The dogs of war, sadly, still lurk in the shadows of our humanity. There are still those who think that their worldview is the one that all peoples should bend to voluntarily or, if not voluntarily, then through the madness of war. Because of this, we still have a duty to defend ourselves from those who wish, for whatever reasons, to continue that madness. But we must also train ourselves, and be prepared to wage peace. One day we may be able to see the madness of unrestrained ego and irrational nationalism for what they are and finally turn away from them in fraternal commitment to one another, even though this will always be difficult. After all, if we can be heroic in war, we are surely just as capable of being heroic in our efforts toward peace. That may, indeed, require even more heroism.
There is no group of people that desires the end of war more than those who have been to the center of the hell that is war. We are those who have been caught up in the maelstrom of the madness of war. We know its effects intimately. We have seen what it can do to our friends, indeed, to our own humanity. Every veteran wants his or her war to be the “war to end all wars.” Hope springs eternal, even in the face of the recurrent madness of war. Yet, hope must be lived. It is not a passive verb.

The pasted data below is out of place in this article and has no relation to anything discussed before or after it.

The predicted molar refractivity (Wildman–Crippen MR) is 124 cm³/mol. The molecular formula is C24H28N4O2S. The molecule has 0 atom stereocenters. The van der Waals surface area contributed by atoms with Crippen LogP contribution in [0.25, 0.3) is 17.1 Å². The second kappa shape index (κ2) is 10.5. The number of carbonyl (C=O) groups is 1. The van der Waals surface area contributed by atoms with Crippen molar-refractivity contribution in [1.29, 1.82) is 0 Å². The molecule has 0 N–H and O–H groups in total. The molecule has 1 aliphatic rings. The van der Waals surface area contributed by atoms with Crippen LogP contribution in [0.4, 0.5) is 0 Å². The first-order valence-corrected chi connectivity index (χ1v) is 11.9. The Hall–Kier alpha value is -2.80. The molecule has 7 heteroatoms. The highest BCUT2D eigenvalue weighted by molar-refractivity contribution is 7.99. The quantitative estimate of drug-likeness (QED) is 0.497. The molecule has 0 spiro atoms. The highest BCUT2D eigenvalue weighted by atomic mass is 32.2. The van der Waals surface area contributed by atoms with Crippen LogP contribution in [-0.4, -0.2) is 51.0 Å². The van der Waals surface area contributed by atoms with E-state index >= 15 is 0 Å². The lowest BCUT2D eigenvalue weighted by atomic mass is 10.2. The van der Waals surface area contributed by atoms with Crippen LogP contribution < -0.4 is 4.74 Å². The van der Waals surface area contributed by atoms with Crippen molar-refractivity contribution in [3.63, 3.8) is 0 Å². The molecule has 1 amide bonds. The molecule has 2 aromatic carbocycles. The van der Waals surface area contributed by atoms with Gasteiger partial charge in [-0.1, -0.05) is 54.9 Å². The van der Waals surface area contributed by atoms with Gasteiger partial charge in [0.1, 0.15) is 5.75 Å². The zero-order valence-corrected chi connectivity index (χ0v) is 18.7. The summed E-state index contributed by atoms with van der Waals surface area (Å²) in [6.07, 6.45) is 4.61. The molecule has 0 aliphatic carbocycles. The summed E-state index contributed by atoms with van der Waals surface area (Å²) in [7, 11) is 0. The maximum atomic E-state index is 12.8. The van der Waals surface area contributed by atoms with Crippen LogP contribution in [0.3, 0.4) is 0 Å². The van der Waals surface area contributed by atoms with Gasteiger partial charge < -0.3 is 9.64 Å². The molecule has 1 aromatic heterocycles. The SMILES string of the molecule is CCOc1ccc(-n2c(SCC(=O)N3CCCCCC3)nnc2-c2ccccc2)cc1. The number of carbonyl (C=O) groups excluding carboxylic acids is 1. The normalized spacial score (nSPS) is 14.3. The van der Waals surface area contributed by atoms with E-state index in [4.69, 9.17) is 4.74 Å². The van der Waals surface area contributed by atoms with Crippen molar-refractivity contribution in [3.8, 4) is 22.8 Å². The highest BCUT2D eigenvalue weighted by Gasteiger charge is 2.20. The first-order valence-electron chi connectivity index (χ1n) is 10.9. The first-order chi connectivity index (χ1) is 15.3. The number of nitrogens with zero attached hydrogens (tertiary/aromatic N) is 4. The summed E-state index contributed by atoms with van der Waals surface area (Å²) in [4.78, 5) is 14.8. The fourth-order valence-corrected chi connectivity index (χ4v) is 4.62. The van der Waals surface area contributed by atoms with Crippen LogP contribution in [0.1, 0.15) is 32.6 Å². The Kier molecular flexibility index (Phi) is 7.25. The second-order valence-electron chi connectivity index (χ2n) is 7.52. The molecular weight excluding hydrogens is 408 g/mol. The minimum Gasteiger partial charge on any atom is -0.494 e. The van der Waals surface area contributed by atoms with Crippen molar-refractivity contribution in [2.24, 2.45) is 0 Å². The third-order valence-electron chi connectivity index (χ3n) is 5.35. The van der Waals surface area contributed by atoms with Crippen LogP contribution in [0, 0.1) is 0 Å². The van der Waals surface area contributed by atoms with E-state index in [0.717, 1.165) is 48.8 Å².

“Hope springs eternal, even in the face of the recurrent madness of war.”
Sorry for the long-winded reflection on this 100th anniversary of the beginning of WWI. I guess that reflecting on the nature and the history of that war, along with my own experience of war, and my own advancing years, have begun to turn me into a philosopher of sorts. Forgive my foolishness.
I ask you to remember those who have served. Listen to their experience, support them in their recoveries. And help us here at The Veterans Site in our efforts to serve those veterans who have been affected by the experiences of war and homelessness by hitting on the free donation button on our homepage. You are making a difference. Thank you.
1) American soldiers on the way to break the Hindenburg Line, September 29, 1918. (Collier’s New Encyclopedia, v. 10, 1921, via Wikimedia Commons).
2) Soldiers of an Australian 4th Division field artillery brigade on a duckboard track passing through Chateau Wood, near Hooge in the Ypres salient, 29 October 1917. The leading soldier is Gunner James Fulton and the second soldier is Lieutenant Anthony Devine. The men belong to a battery of the 10th Field Artillery Brigade. (Photo by Frank Hurley).
3) Men of U.S. 64th Regiment, 7th Infantry Division, celebrate the news of the Armistice, November 11, 1918. (U.S. Army photo).